Sat Sep 12 16:05:27 GMT 2009
I think there's perfectly reasonable scenarios for both soft and hard deletes, with and without audit trails.
1. Soft delete:
A user signs off of your service, but you need to keep (anonymized) stats data consistent for your customers - here you cannot remove the entire user, you just blank his personal data (name, email, phone, ...) and keep the anonymized statistical data (country, birth year, profession).
2. Soft (or super-soft) delete with audit trail:
Any financial transaction data, even if entered by error, may only be corrected by adding a correction entry, not by deleting the erroneous entry, or the IRS will be all over you. So either you flag it as deleted (soft delete) or you correct it by adding another entry ("super-soft delete").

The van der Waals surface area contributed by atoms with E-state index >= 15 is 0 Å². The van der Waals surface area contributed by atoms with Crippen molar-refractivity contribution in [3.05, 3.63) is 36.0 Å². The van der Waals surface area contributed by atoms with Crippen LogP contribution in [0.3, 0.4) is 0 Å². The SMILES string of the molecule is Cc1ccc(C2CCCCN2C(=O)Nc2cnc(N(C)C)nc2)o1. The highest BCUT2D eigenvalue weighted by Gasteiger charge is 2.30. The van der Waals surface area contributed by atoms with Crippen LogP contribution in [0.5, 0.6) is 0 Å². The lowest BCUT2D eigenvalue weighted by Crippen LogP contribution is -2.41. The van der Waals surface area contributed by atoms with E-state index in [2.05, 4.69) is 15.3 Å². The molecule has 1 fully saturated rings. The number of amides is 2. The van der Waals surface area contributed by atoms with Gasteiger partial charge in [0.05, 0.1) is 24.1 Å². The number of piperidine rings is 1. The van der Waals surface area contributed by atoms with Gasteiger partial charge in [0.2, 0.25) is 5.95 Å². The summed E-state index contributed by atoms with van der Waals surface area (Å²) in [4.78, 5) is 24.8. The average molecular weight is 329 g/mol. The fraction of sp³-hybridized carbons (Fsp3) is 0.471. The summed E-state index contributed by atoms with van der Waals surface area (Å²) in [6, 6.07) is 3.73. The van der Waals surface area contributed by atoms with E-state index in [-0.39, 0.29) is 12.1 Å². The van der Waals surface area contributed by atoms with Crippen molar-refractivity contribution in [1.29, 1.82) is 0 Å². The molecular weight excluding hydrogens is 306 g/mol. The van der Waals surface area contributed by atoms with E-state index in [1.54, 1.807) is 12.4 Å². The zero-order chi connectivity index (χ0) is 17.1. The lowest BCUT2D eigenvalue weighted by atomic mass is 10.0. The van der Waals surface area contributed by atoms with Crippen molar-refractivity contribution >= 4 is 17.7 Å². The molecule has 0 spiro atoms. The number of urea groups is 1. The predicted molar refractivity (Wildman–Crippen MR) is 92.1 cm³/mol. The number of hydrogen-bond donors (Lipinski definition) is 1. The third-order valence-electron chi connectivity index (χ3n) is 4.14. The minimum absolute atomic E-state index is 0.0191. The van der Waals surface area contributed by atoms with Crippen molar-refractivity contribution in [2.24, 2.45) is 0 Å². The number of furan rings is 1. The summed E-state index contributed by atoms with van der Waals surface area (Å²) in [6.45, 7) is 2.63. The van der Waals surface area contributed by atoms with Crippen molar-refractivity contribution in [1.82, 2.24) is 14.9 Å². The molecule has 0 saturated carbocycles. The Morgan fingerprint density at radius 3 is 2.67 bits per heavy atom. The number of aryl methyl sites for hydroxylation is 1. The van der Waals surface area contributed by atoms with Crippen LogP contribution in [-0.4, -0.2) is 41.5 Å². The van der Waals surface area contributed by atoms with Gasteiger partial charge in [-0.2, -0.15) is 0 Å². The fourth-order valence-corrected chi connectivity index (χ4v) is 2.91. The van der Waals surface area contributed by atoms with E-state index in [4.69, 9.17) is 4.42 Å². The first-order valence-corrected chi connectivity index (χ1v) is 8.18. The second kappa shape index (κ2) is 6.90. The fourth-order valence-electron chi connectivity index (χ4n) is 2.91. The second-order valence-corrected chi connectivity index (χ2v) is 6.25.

3. Hard delete with audit trail:
A user unsubscribes from your newsletter. No need to keep the info "he once was subscribed to it" in the live database, but need to keep the info somewhere accessible in case he sues you for spamming and you can prove "but back in August when you got the mail, you were still subscribed".
4. Hard delete with no audit trail:
Personal data as in #1 if your local data protection laws require. (This means *no* more storing, *anywhere*, technically speaking not even in last month's backup, but that's another issue altogether.)
And Udi think is real life, people usually never really delete something - http://www.udidahan.com/2009/09/01/dont-delete-just-dont/
(google search) (amazon search)